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    History – Minoan archaeological finds

    1. Palace of Knossos: Originally built around approximately 2,000 BC, this significant archaeological find is considered as Europe’s oldest city. The Palace of Knossos was a central fixture in the Minoan civilization, with its elaborate architectural design and frescoes that provide vital insights into Minoan life.
    2. Phaistos Disc: Unearthed in the Minoan palace of Phaistos in 1908, this clay disc imprinted with a spiraling sequence of 241 symbols has baffled archaeologists and linguists. Its language remains undecipherable and serves as a mysterious relic of the Minoan civilization.
    3. Akrotiri (Santorini): Although technically not in Crete, the settlement of Akrotiri, buried under a volcanic eruption around 1600 BC, was heavily influenced by Minoan culture. The excavation site reveals intricate artworks, multi-storied buildings, and an advanced drainage system.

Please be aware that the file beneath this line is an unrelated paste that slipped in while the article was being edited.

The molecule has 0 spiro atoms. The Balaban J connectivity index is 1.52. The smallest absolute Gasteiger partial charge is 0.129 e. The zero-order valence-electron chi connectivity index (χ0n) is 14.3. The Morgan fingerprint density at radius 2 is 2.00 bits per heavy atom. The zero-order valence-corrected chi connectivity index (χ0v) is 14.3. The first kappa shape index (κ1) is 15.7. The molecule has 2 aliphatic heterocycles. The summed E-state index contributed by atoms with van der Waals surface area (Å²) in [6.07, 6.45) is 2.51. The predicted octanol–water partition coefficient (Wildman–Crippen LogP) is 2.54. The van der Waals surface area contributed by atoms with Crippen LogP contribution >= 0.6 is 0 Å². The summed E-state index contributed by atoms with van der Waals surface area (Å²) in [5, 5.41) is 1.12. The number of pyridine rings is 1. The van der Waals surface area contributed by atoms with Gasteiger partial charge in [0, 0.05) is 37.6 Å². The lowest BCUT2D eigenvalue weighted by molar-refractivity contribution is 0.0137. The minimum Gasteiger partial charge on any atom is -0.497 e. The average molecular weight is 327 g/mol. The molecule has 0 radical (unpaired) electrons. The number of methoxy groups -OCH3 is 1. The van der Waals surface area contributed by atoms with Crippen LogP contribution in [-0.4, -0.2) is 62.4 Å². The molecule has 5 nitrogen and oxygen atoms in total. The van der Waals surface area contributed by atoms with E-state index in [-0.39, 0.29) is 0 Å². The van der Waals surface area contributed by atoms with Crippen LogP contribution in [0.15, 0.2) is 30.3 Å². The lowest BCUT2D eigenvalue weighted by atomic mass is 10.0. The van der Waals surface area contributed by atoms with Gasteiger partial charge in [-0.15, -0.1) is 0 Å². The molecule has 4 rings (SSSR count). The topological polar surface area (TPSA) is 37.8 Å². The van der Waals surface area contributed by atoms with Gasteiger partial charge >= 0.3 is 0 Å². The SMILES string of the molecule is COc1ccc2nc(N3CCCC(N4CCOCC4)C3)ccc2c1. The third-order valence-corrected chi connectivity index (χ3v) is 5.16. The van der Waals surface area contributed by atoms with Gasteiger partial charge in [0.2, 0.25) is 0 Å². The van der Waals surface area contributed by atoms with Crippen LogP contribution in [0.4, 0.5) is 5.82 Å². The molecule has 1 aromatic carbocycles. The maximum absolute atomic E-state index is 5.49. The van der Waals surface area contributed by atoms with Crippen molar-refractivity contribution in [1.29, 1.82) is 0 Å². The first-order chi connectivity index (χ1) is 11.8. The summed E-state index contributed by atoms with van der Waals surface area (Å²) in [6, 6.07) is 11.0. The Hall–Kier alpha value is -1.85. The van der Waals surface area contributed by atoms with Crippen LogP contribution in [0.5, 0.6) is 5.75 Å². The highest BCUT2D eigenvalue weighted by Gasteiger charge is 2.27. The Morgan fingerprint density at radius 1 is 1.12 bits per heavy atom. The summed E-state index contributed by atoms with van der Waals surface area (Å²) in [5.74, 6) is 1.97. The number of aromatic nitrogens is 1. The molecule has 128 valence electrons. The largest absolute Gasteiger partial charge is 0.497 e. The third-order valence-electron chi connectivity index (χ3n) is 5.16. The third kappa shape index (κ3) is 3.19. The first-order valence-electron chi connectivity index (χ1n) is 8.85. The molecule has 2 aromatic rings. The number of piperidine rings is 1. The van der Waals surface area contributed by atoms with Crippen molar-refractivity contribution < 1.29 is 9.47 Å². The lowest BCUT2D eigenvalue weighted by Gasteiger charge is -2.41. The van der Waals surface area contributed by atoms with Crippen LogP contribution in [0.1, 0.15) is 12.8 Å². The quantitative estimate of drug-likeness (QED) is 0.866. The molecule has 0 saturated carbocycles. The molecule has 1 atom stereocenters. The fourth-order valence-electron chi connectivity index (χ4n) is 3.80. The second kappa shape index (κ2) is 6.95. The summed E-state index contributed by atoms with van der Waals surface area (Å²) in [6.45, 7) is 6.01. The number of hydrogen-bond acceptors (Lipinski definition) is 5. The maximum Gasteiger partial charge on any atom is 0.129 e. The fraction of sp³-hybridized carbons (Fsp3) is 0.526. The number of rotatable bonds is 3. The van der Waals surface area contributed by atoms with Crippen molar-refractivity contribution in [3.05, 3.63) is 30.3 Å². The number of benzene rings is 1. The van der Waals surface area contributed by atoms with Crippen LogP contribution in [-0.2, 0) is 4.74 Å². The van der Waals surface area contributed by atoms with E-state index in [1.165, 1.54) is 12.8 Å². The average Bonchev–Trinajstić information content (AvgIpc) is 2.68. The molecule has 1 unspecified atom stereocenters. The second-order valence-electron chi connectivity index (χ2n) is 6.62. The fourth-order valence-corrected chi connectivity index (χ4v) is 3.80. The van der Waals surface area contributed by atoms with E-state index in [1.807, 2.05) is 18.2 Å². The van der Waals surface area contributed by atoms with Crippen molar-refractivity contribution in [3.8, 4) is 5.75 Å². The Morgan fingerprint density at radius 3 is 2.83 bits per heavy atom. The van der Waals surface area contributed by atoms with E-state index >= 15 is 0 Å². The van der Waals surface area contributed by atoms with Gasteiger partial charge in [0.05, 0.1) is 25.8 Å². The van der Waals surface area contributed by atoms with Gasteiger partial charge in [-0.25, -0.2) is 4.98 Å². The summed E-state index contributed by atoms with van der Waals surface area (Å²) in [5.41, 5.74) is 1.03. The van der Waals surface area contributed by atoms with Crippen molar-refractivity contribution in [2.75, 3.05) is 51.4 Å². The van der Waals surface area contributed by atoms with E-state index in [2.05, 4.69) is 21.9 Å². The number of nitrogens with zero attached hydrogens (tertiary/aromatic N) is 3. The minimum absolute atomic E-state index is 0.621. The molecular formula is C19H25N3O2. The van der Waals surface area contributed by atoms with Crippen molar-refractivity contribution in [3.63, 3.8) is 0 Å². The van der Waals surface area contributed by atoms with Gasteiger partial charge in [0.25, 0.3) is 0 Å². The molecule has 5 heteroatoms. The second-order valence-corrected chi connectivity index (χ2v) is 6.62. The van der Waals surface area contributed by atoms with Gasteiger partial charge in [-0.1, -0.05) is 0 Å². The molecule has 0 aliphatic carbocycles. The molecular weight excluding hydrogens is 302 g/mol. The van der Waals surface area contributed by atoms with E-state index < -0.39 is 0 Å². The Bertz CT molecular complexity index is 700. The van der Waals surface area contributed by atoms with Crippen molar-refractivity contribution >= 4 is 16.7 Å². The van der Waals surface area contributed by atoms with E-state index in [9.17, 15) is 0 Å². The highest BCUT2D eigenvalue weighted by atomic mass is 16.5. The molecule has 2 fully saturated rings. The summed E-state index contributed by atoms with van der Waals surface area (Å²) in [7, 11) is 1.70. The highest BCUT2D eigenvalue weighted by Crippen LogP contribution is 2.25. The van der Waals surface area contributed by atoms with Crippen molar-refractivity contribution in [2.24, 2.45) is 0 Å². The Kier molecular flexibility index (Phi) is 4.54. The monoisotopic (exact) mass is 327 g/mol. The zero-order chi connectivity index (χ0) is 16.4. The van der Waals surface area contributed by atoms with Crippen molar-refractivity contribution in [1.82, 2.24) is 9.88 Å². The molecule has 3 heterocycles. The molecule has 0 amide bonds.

4. Malia Palace: Discovered in 1915, this palace offers a glimpse into Minoan royalty’s living quarters. It includes an intricate complex of rooms, courtyards, sanctuaries, and crypts.
    5. Zakros Palace: The smallest of the Minoan palaces, it was an important commercial center for trade with the Middle East. Artifacts uncovered include numerous pottery and stone vessels, sealings, and a stone libation table.
    6. “Prince of the Lilies” Fresco: Discovered at the Knossos palace, this fragment of a larger fresco depicts a youthful figure wearing a crown of lilies, providing insight into the Minoan fashion and art of their time.
    7. Hagia Triada Sarcophagus: Located at Hagia Triada, a Minoan administrative center, this extravagantly decorated, painted limestone sarcophagus features religious iconography, giving archaeologists a peek into Minoan burial practices and beliefs about the afterlife.
    8. “La Parisienneā€ Fresco: Also from the Palace of Knossos, the fresco portrays a woman with distinctive Minoan fashion and aesthetics, showcasing the civilization’s detailed and colourful art style.
    9. Kamares Ware Pottery: Named after the cave of Kamares, where the pottery was first discovered, these vibrant colored and highly stylized pieces give archaeologists insights into the Minoan’s everyday life and technological capacity.